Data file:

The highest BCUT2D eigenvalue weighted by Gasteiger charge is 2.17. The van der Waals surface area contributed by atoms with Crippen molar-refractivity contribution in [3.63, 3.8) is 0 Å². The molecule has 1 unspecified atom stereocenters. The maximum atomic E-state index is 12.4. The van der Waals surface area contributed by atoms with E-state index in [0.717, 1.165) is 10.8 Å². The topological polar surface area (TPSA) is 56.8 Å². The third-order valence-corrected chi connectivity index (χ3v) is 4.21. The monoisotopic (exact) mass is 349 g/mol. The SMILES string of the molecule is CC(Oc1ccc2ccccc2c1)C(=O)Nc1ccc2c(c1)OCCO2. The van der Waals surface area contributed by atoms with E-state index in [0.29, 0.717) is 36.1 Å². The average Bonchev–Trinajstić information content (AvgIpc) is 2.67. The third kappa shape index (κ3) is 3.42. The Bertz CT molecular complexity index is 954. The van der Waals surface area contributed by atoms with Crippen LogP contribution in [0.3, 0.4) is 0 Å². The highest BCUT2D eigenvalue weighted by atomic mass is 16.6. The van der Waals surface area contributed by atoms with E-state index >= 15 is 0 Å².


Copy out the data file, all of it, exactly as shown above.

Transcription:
The highest BCUT2D eigenvalue weighted by Gasteiger charge is 2.17. The van der Waals surface area contributed by atoms with Crippen molar-refractivity contribution in [3.63, 3.8) is 0 Å². The molecule has 1 unspecified atom stereocenters. The maximum atomic E-state index is 12.4. The van der Waals surface area contributed by atoms with E-state index in [0.717, 1.165) is 10.8 Å². The topological polar surface area (TPSA) is 56.8 Å². The third-order valence-corrected chi connectivity index (χ3v) is 4.21. The monoisotopic (exact) mass is 349 g/mol. The SMILES string of the molecule is CC(Oc1ccc2ccccc2c1)C(=O)Nc1ccc2c(c1)OCCO2. The van der Waals surface area contributed by atoms with E-state index in [0.29, 0.717) is 36.1 Å². The average Bonchev–Trinajstić information content (AvgIpc) is 2.67. The third kappa shape index (κ3) is 3.42. The Bertz CT molecular complexity index is 954. The van der Waals surface area contributed by atoms with Crippen LogP contribution in [0.3, 0.4) is 0 Å². The highest BCUT2D eigenvalue weighted by atomic mass is 16.6. The van der Waals surface area contributed by atoms with E-state index >= 15 is 0 Å².